The pianist and the astronaut
“I would try to discourage all but the very gifted from going to the conservatory today,” the pianist Philippe Entremont once said in an interview, “because the competition is very fierce.” He continued:
If young artists in the conservatory realized what they were up against, I am sure they would do something else, right away. Because the average piano student at the conservatory has about as much chance of becoming an internationally known pianist as being the President of the United States.
Entremont said this more than thirty years ago, in a conversation with the pianist and author David Dubal in Reflections from the Keyboard, and if anything, his warning seems even more relevant today. Elsewhere in the same book, which I recently picked up on a whim, another pianist estimates the chances of professional survival at something like one in ten thousand—which, while it isn’t quite as unlikely as becoming the next president, is remote enough that the comparison isn’t totally inappropriate. For obvious reasons, I’ve long been fascinated by the mentality that allows people to irrationally pursue careers in which they have almost no chance of succeeding, and the career of a concert pianist, even more than that of a novelist or ballerina, feels like the ultimate example of a profession that continues to exist only because so many music students refuse to accept the odds. (This applies to their parents as well: the typical pianist has been practicing since the age of six.)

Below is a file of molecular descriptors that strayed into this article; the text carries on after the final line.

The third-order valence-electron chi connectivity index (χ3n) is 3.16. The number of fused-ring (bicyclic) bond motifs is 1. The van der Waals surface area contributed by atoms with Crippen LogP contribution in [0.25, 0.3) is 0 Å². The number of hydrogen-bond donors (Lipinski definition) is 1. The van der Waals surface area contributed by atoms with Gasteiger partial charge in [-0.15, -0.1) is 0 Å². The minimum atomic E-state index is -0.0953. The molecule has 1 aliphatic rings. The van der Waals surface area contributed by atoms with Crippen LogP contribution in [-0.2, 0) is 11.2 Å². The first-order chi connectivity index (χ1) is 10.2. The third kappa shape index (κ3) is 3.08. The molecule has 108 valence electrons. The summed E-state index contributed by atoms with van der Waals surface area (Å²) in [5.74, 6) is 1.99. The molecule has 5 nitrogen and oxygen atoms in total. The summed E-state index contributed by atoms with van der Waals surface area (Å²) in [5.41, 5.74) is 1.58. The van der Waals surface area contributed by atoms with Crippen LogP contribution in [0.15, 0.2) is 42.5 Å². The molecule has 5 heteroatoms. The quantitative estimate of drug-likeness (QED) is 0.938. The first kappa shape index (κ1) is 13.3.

Last weekend, I brought this up with a friend of mine whose perspective is particularly interesting. He’s an astrophysicist at Fermilab, a published science author, and a founding member of a popular Chicago soul band, which means that he knows something about the role of talent, intelligence, and luck in three very different fields. We talked about the difficulty of threading the needle when it comes to publishing a book or succeeding as a musician, and after mentioning the dilemma of the concert pianist, I said something like: “Every kid wants to be an astronaut, but how many make it that far?” My friend responded with what I thought was a remarkably insightful point: “The difference between a pianist and an astronaut is that if you don’t succeed at the latter, your consolation prize is a really good job.” He’s right, of course. We aren’t talking about the people who dream of going into space but lack the skills or ability to do so, but the ones who are smart, driven, and qualified, but who didn’t quite make it because of factors outside their control. After a certain point, the competition in any desirable field comes down to an arbitrary selection between candidates who are all but indistinguishable in terms of qualifications. Tiny external variables become disproportionately more important, and those who fail to make it to the astronaut level are still left with skills that will allow them to do pretty much whatever else they want.